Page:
So let us make sure that we stop and listen to God, let us hear the teachings of Jesus, and wait on the guidance of the Spirit in a ways that allows us to be the best, most deeply rooted, well nourished and fruitful olive trees in all the world here in Opoho Amen.
Prayers of Thanksgiving and Intercession 17 July 2016
Let us Pray
We thank you Lord for plenty and sometimes even luxury
We thank you Lord for warmth and shelter and home
We thank you Lord for health and wellbeing
We thank you Lord for happiness, for joy, for content
We thank you Lord for security, for courage, and for belonging
We thank you Lord for freedom and a place in our community
We are blessed to be here, in this time, in this place, among these people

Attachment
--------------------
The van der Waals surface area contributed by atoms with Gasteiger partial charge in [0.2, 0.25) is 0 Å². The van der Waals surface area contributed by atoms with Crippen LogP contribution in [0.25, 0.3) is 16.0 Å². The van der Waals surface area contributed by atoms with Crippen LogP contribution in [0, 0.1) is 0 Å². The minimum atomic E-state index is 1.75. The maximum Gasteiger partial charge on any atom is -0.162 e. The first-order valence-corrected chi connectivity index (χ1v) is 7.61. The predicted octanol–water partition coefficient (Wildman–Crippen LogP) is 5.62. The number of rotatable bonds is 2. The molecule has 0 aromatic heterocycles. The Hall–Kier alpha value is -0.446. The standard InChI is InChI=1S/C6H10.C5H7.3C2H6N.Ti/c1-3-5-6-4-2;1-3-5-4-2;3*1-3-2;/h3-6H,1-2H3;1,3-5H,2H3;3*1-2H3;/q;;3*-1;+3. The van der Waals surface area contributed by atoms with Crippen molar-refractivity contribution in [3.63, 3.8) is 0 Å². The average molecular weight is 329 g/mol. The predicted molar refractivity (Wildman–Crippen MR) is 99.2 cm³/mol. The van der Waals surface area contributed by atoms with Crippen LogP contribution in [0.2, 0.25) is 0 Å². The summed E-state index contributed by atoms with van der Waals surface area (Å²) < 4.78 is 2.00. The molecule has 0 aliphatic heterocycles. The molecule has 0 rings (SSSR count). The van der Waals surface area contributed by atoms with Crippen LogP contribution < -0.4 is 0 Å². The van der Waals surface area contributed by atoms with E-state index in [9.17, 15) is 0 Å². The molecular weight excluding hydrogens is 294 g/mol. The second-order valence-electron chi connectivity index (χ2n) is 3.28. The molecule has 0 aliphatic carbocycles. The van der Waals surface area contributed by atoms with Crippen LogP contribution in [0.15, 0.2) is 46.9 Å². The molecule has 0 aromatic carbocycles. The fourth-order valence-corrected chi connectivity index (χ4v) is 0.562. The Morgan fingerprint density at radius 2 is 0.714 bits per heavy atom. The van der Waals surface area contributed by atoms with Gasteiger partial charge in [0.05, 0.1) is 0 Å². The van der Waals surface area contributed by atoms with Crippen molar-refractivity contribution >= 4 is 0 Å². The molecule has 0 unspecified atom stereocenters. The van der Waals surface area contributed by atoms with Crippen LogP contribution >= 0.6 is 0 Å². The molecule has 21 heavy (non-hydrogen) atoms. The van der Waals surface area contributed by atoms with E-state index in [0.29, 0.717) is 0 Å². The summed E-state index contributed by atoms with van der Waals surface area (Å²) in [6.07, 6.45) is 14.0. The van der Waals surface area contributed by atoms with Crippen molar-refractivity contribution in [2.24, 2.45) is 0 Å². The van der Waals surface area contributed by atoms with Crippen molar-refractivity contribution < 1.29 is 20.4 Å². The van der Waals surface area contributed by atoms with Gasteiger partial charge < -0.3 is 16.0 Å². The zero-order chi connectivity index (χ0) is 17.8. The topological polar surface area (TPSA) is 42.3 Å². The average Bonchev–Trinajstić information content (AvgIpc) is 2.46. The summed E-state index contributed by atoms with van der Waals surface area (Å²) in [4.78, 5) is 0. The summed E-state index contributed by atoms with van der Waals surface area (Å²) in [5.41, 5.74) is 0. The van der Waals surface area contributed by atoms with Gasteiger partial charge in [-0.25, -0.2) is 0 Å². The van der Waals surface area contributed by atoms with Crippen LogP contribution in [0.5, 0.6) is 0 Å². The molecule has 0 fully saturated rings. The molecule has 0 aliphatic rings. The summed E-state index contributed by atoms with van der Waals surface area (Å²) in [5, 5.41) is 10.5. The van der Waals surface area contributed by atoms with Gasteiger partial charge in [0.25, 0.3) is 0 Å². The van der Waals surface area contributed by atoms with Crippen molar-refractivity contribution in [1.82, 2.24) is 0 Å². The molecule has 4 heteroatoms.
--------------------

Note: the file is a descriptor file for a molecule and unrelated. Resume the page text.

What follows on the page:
We pray for men, women and children who are hungry and poor
We pray for people who are cold and exposed
We pray for those who are sick, exhausted, mentally ill, disabled
We pray for men, women and children who are sad, depressed, or grieving
We pray for those who are at a loss, afraid, or anchorless
We pray for people who are imprisoned, alone, hopeless
With our prayers, we place them in the palm of your hand
It is time to stop telling hungry people that they should work harder, instead let us bake bread
It is time to stop telling cold people to find somewhere else, instead let us knit blankets
It is time to stop telling sick people to get better, instead let us bring medicine
It is time to stop telling sad people to cheer up, instead let us sing to them
It is time to stop telling scared people to be brave, instead let us wrap our arms around them
It is time to stop telling captive people to have hope, instead let us release them
We have been granted so much, Lord, let us stop judging and start giving of your plenty, in sympathetic generosity and knowing in our hearts that all people are your people
And we sing…The Lord’s Prayer